After all the boards are attached and the glue is fully dry, I run it through the table saw and shave off each edge. The edge of the plywood backing will run smoothly along the guide rail, giving you a clean and straight cut each time you rotate the piece.

    4. Step: 4

      Next, I painted the background using Glidden Paint’s “Team Colors” in Alabama crimson. (Found at Home Depot.) When the paint was dry, I laid out my pine 1x3’s to measure and mark for the frame.

    5. Step: 5

      I chose a wraparound box frame, to give myself room for error. (I cut them a hair longer than my mark, and then sanded off any overhang after they were attached.)

    6. Step: 6

      Once the 4 frame boards were cut, I set them aside. To give the frame some added stability, I used a Kreg Jig to ready 4 small pieces of scrap 1x3’s to be attached to the backside of the cedar/plywood background.

    7. Step: 7

      Next, I glued/nailed the scraps to the rear of the cedar/plywood background, keeping the edges flush by holding a separate piece of scrap wood against it as I nailed.

    8. Step: 8

      Flipping the background back over, I laid it flat with the front facing up. I slid some spacer blocks underneath it before attaching the frame with my AirStrike. Doing so creates a lip around the frame in the back, which means it will hang flat against the wall like a box frame should. When I lined up all the edges of the frame around the cedar/plywood background, I glued and clamped them in place, nailing each side.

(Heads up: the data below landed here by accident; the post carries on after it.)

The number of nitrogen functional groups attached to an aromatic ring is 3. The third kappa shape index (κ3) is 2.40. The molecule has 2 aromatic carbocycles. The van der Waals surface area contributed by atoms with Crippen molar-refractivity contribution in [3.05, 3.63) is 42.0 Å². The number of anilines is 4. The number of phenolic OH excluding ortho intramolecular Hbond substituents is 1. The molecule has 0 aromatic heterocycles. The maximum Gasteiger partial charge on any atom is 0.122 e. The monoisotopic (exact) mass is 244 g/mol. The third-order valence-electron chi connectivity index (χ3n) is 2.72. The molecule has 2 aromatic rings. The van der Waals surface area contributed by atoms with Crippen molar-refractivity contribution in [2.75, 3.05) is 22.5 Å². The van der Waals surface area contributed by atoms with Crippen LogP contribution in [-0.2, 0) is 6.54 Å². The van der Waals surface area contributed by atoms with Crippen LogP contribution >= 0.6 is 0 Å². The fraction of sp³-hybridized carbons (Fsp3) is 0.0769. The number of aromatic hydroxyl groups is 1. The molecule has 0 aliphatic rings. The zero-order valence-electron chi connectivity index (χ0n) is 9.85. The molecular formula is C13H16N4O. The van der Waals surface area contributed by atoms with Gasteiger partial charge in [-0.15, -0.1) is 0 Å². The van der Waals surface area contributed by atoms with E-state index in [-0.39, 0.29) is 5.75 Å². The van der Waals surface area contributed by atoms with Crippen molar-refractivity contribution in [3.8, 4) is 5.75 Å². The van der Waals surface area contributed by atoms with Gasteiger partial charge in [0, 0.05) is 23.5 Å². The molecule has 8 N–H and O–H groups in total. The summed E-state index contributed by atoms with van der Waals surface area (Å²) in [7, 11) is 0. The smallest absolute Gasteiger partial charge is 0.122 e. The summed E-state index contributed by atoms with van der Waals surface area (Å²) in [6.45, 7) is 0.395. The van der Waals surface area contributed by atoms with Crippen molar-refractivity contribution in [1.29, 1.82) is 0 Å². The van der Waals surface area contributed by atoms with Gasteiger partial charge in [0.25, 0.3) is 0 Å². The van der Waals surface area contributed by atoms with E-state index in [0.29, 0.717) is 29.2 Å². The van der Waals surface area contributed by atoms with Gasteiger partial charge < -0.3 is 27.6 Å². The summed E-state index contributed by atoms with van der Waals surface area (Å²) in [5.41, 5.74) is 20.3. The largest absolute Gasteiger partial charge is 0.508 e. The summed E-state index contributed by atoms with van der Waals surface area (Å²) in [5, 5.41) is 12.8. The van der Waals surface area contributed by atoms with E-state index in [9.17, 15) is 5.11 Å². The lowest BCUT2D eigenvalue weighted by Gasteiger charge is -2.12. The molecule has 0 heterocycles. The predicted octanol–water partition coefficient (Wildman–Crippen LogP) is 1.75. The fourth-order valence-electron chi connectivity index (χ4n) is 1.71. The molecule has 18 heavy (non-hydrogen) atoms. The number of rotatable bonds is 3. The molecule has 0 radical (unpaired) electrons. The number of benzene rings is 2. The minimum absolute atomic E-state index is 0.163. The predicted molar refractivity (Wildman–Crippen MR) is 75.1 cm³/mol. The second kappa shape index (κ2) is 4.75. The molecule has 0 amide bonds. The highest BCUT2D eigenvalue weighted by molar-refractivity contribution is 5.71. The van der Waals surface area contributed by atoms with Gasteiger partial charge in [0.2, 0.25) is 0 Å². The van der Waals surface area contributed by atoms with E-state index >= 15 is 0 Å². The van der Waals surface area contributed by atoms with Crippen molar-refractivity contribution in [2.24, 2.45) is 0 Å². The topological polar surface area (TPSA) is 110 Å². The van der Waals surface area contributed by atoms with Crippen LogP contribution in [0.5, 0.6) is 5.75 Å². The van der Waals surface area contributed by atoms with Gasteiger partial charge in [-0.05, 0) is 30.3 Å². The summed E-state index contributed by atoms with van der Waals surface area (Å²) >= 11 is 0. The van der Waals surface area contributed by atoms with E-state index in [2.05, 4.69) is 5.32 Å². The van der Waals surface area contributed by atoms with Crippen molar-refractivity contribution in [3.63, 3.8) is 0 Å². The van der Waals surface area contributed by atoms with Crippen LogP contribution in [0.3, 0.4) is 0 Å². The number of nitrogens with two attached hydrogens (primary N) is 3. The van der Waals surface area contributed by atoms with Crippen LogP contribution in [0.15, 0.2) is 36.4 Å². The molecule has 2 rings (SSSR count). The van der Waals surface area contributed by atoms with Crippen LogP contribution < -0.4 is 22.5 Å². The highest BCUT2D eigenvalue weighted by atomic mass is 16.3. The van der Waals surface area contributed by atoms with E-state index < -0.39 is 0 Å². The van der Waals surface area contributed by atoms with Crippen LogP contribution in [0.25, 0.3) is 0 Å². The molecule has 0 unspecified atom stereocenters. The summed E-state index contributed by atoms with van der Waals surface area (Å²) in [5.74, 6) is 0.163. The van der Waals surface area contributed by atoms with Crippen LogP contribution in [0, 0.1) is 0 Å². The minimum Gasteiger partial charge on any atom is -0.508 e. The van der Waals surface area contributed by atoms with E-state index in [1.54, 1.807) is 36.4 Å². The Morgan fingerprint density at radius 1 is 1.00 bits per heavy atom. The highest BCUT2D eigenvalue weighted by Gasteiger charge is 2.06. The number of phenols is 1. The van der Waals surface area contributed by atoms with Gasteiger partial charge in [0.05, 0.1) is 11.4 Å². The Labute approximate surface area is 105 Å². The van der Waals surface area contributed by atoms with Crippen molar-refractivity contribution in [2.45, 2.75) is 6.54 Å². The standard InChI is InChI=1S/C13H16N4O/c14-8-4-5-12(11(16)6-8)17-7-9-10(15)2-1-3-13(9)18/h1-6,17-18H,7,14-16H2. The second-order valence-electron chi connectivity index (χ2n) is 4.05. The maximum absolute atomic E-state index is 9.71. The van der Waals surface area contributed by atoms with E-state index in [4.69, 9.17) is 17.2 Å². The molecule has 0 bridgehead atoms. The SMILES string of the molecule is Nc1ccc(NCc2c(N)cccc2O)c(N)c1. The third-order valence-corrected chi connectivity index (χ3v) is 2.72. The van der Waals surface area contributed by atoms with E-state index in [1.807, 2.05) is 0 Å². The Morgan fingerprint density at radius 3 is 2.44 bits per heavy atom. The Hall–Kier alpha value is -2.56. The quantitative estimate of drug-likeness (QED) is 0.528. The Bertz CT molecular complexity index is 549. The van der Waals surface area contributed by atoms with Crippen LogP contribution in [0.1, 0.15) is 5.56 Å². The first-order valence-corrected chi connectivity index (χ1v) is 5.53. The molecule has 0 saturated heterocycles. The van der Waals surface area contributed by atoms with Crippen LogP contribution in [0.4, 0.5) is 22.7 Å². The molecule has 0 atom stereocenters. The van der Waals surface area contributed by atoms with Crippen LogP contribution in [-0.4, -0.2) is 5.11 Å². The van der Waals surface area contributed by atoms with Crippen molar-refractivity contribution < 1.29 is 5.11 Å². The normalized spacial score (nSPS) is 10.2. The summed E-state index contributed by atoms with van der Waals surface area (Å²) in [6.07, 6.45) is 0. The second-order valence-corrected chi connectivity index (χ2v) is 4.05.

9. Step: 9

      Nailing the frame on from each side secured it so I could turn it back over and reinforce the frame with Kreg screws.

    10. Step: 10

      With the background and frame complete, I moved onto the logo. After creating the stencil, I traced the design onto some leftover 1/8” plywood to help guide me on the next part: gluing and clamping small scraps.

    11. Step: 11

      Over the course of an afternoon, I used glue and small heavy objects until I covered my traced design. Once the last piece was in place and the glue was dry, I retraced it on top. Next, I drilled some holes in corners and key places along the shape. I did this to give myself little markers on the backside of the plywood…